Guitarist Rez Abbasi has, until a few years ago, been criminally under the radar. An astonishing technician, he’s got an imaginative range and a multi-genre facility that distinguish him among contemporary players. Thanks in many ways to his association with Rudresh Mahanthappa, his profile his risen in the last half decade. But his own dates have been terrific, and his latest trio release (where he’s joined by bassist John Hebert and drummer Satoshi Takeishi) is a corker.
From the first notes of the mildly processed solo guitar that opens Continuous Beat, I was immediately reminded of Abbasi’s modest tonal debt to John Abercrombie. But his ideas (in terms of both writing and improvising) tend to place him closer to a player like Adam Rogers or Dave Gilmore (no, not that one). Occasionally he’ll admit some tasteful multi-tracking into his repertoire, but it’s usually focused on harmonic expanse rather than mere technique. That’s the general MO for this trio – with bassist John Hebert and drummer Satoshi Takeishi – and it makes for some robust, focus playing throughout.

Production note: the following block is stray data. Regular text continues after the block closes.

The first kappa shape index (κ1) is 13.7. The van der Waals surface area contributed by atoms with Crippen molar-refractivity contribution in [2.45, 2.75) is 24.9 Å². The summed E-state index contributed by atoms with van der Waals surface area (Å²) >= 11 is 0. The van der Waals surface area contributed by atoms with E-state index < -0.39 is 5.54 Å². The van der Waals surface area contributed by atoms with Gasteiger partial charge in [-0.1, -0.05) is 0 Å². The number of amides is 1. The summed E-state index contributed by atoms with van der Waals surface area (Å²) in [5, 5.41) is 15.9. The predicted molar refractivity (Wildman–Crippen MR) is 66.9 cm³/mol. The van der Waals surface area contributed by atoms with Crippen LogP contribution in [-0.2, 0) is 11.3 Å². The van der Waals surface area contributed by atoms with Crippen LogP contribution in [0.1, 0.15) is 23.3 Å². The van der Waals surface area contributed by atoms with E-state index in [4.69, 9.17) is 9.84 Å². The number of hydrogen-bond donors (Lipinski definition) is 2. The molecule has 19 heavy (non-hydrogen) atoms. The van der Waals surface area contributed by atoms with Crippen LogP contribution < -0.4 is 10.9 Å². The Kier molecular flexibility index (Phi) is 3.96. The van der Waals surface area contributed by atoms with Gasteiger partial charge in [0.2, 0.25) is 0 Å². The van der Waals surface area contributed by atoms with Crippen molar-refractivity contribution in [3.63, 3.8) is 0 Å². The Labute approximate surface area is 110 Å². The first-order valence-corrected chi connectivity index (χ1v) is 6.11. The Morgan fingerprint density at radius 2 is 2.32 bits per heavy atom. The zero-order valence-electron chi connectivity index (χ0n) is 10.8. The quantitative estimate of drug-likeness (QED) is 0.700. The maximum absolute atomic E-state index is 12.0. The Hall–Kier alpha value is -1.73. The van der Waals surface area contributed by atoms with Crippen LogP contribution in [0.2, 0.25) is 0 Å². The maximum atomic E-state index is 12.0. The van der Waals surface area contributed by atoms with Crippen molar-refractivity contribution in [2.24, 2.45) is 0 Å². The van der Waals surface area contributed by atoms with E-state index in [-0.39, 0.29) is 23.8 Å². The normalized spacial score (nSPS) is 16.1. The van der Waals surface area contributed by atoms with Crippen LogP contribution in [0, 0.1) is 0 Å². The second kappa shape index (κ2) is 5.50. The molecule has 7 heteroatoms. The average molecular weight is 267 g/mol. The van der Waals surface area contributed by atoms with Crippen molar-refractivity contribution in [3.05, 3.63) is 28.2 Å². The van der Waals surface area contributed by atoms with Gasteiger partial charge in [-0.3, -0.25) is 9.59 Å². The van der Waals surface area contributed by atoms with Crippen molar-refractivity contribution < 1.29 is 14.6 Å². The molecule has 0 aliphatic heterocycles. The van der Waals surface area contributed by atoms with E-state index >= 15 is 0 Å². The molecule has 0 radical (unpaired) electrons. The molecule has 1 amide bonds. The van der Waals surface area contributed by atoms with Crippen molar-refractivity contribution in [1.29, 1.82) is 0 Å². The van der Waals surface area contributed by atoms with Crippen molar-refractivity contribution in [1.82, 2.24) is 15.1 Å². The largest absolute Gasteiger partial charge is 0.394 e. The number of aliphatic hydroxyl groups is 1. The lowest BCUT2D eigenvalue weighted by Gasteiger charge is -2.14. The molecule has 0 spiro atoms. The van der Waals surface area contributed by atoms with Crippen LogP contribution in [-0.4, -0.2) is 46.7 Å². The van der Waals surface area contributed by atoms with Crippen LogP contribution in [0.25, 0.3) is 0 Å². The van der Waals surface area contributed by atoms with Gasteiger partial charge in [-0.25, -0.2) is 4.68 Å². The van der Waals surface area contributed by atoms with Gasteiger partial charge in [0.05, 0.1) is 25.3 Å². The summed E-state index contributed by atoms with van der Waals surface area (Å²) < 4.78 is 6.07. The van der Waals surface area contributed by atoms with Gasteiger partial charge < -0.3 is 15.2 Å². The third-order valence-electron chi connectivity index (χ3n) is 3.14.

Some of the most vigorous and sheerly enjoyable tunes are those rooted in pulse. This lock-tight trio digs in eagerly, as when they drop gracefully down into the shifting funk templates of “Divided Attention.” It’s got some nifty stutter-start rhythm work that pushes and pulls the musical momentum throughout, with Abbasi’s modest distortion sounding resoundingly good. In general, he’s thoughtful and restrained player, but when the mood strikes him he can quite casually rip off some long, hold-on-tight lines. It’s not all flexing and grooves, though “Back Skin” has a pleasing lope and the trio’s craggy rhythmic interaction is a pleasure across all these tunes. Over successive listens to Continuous Beat, it’s not actually the beat that impresses so much as the group’s (and especially Abbasi’s) harmonic range. On the fractured, staggered “Rivalry,” it’s easy to be dazzled by his technique, but the ideas he’s dealing have such substance and an impressively compositional sensibility that, coupled with his immense harmonic range, you never feel like you’re listening to a guitar trio as vehicle for chops. Things are more spacious still on the contemplative “Itexture,” which is also a fine feature for the estimable Hebert. And I was tickled by their repertoire choices too: a sprightly reading of Gary Peacock’s “Major Major” (too seldom heard), an unpredictable and quite free romp through Monk’s “Off Minor,” and a lengthy exploration of Keith Jarrett’s “The Cure,” where Abbasi starts out with processed guitar that sounds halfway to a sitar, with ace percussion and that loping, memorable bassline. Over slow and subtle reharmonizations, the piece glows with heat and intensity. The only demerit I could assign would be to the closing solo acoustic reading of the national anthem. But maybe that’s because I’m a curmudgeon. That aside, this is a fine record by an imaginative and exuberant trio.